We Protestants do not have a great record of fostering the unity of the body of Christ. With the arrival of the Reformation the church began to splinter into ever smaller fragmented and squabbling groups. Mutual recriminations and disdain, even violence, were a feature of the post-Reformation period. Our Covenant forebears sought commonality amidst all this diversity — the “one thing needful”: love of and faith in Jesus. If you love Jesus, they would say, you are my brother and my sister regardless of how you understand the atonement, baptism, eschatology; however you interpret your Bible. This did not mean there would be no arguments or discussions or disagreements or that people would not point out the error of your ways. It meant unity was in nothing else but Jesus Christ.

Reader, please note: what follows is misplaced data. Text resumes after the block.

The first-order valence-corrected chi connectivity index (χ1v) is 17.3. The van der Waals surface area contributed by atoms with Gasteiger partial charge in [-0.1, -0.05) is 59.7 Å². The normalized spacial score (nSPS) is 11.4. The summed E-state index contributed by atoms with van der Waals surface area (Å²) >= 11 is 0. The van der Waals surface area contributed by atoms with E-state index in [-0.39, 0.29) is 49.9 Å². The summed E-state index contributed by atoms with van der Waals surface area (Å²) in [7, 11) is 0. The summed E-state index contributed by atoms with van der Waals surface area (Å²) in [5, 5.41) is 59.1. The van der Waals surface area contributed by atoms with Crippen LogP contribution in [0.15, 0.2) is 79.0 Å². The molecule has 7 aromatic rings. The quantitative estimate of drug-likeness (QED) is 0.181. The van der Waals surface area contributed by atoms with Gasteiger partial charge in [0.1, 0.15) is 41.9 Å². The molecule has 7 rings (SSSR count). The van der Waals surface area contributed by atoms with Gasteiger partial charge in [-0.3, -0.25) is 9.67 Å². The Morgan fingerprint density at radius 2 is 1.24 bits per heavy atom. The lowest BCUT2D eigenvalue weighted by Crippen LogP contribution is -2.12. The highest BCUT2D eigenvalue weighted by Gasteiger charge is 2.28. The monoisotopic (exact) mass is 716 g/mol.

The Covenant Church enshrines this difficult practice of generosity to those with whom we disagree in its constitution. It gives freedom to each church to order its mission and ministry. The church did not develop a “statement of faith” or an extensive confession. It acknowledged the importance of the Apostles’ and Nicene creeds and the centrality of Scripture. These things provide a framework, a set of boundaries and conversations. But to go beyond these and require particular interpretations of texts is to go back to the post-Reformation divisions and recriminations. It is potentially, as Paul worried, “to destroy someone for whom Christ died.”